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Githua leaves limping Tuskys, hops onto new job

FINANCIAL STANDARD
By Wainaina Wambu | March 9th 2021
Tuskys Supermarket Chief Executive Officer Dan Githua during The Tuskys Internship Programme launch at The Laico Regency Hotel. The programme aims at empowering youths by offering them training and job opportunity across their chain of stores. [Pius Cheruiyot]

Five months after jumping ship, ex-Tuskys chief executive Dan Githua is now involved in a new online retail venture.

However, even for a serial entrepreneur, the dust from the rubble of the crumbled Tuskys empire might prove hard to shake off.

Githua said he has since formed a “support group” for former Tuskys staff aimed at helping them get jobs.

“I left Tuskys five months ago. That is all I can say today,” Githua told Financial Standard last week, promising to give an interview “at an appropriate time.”

The former boss of the failed retailer has been keeping a low profile and even deleted his popular Twitter account where he vehemently defended Tuskys and commented on the local retail sector.

Here, he once went by the handles “Anko wa Tuskys” and the “Digital Retailer” but later changed to “Anko wa Retail” before quitting the social media platform altogether.

But just before quitting, he’d added “troubled!” to his bio. And after months off the radar, Githua has now resurfaced, marketing an e-commerce platform - AnkoRetail - where sellers can register as vendors and start trading.

Githua, who has previously declined countless interview requests, however, denied being the owner of the e-commerce business, saying it is owned by a Mauritius firm.

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“This is a Mauritius e-commerce company that has set up shop in Kenya. I’m helping them with setting up the business,” he told Financial Standard.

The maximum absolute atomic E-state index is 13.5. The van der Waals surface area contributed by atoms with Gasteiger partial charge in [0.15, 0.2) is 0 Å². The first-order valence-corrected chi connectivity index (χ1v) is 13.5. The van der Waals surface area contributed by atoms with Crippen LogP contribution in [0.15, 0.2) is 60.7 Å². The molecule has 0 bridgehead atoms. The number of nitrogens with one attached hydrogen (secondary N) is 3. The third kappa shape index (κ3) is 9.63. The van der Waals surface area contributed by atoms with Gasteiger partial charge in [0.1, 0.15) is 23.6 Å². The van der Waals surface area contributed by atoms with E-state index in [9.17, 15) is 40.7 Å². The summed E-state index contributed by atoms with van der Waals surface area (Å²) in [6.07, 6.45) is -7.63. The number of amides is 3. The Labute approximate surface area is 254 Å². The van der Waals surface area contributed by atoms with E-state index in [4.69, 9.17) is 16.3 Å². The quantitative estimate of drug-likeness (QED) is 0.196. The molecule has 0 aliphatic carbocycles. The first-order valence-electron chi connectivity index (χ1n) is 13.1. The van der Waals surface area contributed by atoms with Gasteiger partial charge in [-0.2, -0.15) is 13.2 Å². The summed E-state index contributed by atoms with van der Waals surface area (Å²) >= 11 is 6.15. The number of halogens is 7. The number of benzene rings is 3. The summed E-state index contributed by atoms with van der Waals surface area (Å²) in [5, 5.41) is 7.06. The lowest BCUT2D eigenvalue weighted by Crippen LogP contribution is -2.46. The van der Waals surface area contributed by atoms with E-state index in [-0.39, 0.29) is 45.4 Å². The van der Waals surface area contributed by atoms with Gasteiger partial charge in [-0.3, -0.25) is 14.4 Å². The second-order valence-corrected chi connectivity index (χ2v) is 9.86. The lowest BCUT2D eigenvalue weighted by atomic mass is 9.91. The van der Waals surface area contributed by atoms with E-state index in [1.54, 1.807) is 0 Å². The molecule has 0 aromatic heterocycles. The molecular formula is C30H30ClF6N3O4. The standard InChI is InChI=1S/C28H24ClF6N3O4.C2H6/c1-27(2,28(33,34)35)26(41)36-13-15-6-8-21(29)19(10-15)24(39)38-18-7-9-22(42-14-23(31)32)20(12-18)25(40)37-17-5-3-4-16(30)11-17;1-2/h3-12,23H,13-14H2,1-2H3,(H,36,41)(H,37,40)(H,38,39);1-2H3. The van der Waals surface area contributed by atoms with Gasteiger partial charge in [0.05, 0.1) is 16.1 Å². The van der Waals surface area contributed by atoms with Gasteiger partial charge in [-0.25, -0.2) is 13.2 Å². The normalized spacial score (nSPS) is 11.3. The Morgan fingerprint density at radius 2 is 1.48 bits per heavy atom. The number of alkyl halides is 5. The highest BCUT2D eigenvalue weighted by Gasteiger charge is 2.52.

The marketplace promises discounts of up to 20 per cent, a pricing that offer better terms than regular supermarkets.

Buyers can get wholesale products, including fruits, vegetables, detergents, home items and textiles.

In the wake of Tuskys’ collapse, multiple small businesses, thousands of jobs and livelihoods that relied on the retailer’s ecosystem went down with it.

Githua, through a Whatsapp message, said he had formed a support group for former Tuskys staff to help link them with jobs using his “networks.”

“This is what I’m doing now, providing support to former staff of Tuskys, organising support groups and using my networks to hook them up with jobs,” he said.

In an aggressive marketing strategy, the e-commerce platform has even come up with a show on its Youtube channel dubbed Anko Lifestyle show hosted by influencers.

“We want to help shoppers identify lifestyle products to enhance happy living. The show will showcase the newest items in the market,” it says.

The e-commerce startup will ride on Githua’s vast retail experience. He is also credited with propelling the growth of Tuskys’ online selling. Anko, slang for uncle, promises discounted domestic shopping.  

The coronavirus has accelerated the growth of e-commerce, redefining brick and mortar retail.